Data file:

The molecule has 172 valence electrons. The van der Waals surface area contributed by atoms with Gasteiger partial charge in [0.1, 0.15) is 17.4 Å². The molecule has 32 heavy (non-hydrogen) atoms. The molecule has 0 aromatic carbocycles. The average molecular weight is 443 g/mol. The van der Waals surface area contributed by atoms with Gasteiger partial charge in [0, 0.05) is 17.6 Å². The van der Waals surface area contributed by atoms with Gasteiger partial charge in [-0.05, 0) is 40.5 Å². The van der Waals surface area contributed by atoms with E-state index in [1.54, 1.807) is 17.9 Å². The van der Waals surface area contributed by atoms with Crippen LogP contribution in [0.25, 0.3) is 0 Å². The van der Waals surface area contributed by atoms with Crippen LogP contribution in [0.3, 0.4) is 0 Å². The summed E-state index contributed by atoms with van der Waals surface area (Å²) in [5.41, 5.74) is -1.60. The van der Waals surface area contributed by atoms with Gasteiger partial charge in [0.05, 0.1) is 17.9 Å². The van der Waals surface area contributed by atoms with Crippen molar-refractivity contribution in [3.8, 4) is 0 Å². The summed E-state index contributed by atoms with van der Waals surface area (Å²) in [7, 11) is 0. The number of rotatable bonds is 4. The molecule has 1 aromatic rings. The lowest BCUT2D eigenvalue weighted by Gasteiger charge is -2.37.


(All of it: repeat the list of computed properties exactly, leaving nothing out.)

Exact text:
The molecule has 172 valence electrons. The van der Waals surface area contributed by atoms with Gasteiger partial charge in [0.1, 0.15) is 17.4 Å². The molecule has 32 heavy (non-hydrogen) atoms. The molecule has 0 aromatic carbocycles. The average molecular weight is 443 g/mol. The van der Waals surface area contributed by atoms with Gasteiger partial charge in [0, 0.05) is 17.6 Å². The van der Waals surface area contributed by atoms with Gasteiger partial charge in [-0.05, 0) is 40.5 Å². The van der Waals surface area contributed by atoms with E-state index in [1.54, 1.807) is 17.9 Å². The van der Waals surface area contributed by atoms with Crippen LogP contribution in [0.25, 0.3) is 0 Å². The van der Waals surface area contributed by atoms with Crippen LogP contribution in [0.3, 0.4) is 0 Å². The summed E-state index contributed by atoms with van der Waals surface area (Å²) in [5.41, 5.74) is -1.60. The van der Waals surface area contributed by atoms with Gasteiger partial charge in [0.05, 0.1) is 17.9 Å². The van der Waals surface area contributed by atoms with Crippen molar-refractivity contribution in [3.8, 4) is 0 Å². The summed E-state index contributed by atoms with van der Waals surface area (Å²) in [7, 11) is 0. The number of rotatable bonds is 4. The molecule has 1 aromatic rings. The lowest BCUT2D eigenvalue weighted by Gasteiger charge is -2.37.